The Argentine Kidnapping by Bill Sheehy

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The Argentine Kidnapping by Bill Sheehy

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Category: General Fiction
Rating: 3.5/5
Reviewer: Kerry King
Reviewed by Kerry King
Summary: Bernie's life is on a downward spiral since he lost his job as a journalist; his fiction writing won't pay the rent and his wife has had enough of him. But life takes a real turn for the worse when he is accused of planning to hold-up a big money poker game and organising an armoured car robbery. Suddenly, Bernie's life seems unrecognisable. And then he meets Mr Gussling.
Buy? No Borrow? Yes
Pages: 224 Date: February 2010
Publisher: Robert Hale
ISBN: 978-0709089940

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Son Cardonsky is the type of guy that would make even the biggest of cowards want to take on the playground bully on their behalf. Which, funnily enough, is how Bernie Gould acquires Son Cardonsky as his 'best-friend-forever'; at least, that is, Son considers Bernie to be his best friend in the world, even if Bernie can't quite see it the same way.

Now you'd think that someone with no backbone at all – that is to say a person genetically programmed to be unable to fight their way out of a paper bag – would try and keep their nose clean, wouldn't you? Yes, me too. So when Son comes crying to Bernie for the millionth time in their lives because he's got himself in proper hot water with a not-so-small-time hood who thinks Son would look pretty fetching in a concrete overcoat, Bernie realises he probably has to cut Son loose forever. Son, however, has other ideas and when Mr Cement Works somehow comes by the idea that Bernie plans to rip off his high stakes poker game, there is now a matching ticket for Bernie in the front row of the same one-way-ticket ride as Son is destined for. If you were thinking, at this point, that things can only get better, you'd better think again as Bernie also finds himself accused of being the brains behind an armoured car heist and before you can say South America, Bernie is staring down the barrel of an unpleasant and certain death or a minimum of twenty years in a maximum-security state pen.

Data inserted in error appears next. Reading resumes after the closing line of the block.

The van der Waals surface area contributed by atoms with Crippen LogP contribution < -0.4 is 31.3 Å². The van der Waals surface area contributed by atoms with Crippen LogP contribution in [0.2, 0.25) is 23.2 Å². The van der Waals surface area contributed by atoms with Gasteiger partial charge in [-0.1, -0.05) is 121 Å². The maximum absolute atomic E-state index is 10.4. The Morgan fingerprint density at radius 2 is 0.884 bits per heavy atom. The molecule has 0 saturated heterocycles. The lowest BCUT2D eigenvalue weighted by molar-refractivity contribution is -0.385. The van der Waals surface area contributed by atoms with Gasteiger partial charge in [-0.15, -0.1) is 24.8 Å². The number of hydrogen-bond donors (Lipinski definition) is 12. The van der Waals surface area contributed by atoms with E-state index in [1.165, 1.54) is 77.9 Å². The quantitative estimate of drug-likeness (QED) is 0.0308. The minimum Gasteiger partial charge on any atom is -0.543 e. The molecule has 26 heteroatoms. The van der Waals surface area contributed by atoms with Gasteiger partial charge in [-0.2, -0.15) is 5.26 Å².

So, what's a guy to do? If you were Bernie, you'd probably want a little time to mull your future possibilities over before grasping the hopelessness of the situation. But not our hero. Bernie has had it tough the last few years, you see and he is quite accustomed to Hobson's choice. Firstly he loses his job as a journalist and when his laboured efforts at fiction fall flat, his wife, Inez heads off to more fiscally verdant pastures. Losing a job and a wife over an indecently brief period has the tendency to focus ones mind somewhat and the entrance into Bernie's life of Mr Theodore Gussling could probably be described as either fate or good fortune. Probably. If you believe in karma. But the amount of money Gussling is offering Bernie to go and deliver a ransom demand to his wife's kidnappers in Argentina seem a little too good to be true. It would be an immediate end to his own financial problems – Hell, Inez might even come back – and it would take care of a certain Mr Cement Works and all the trouble his friend Son is in. Naturally, though, the word kidnappers is a cause for some concern - even for Bernie. Would you get on that plane headed for Argentina? Is Gussling on the level? Would you wonder what the catch might be if it really was just a simple 'courier job'?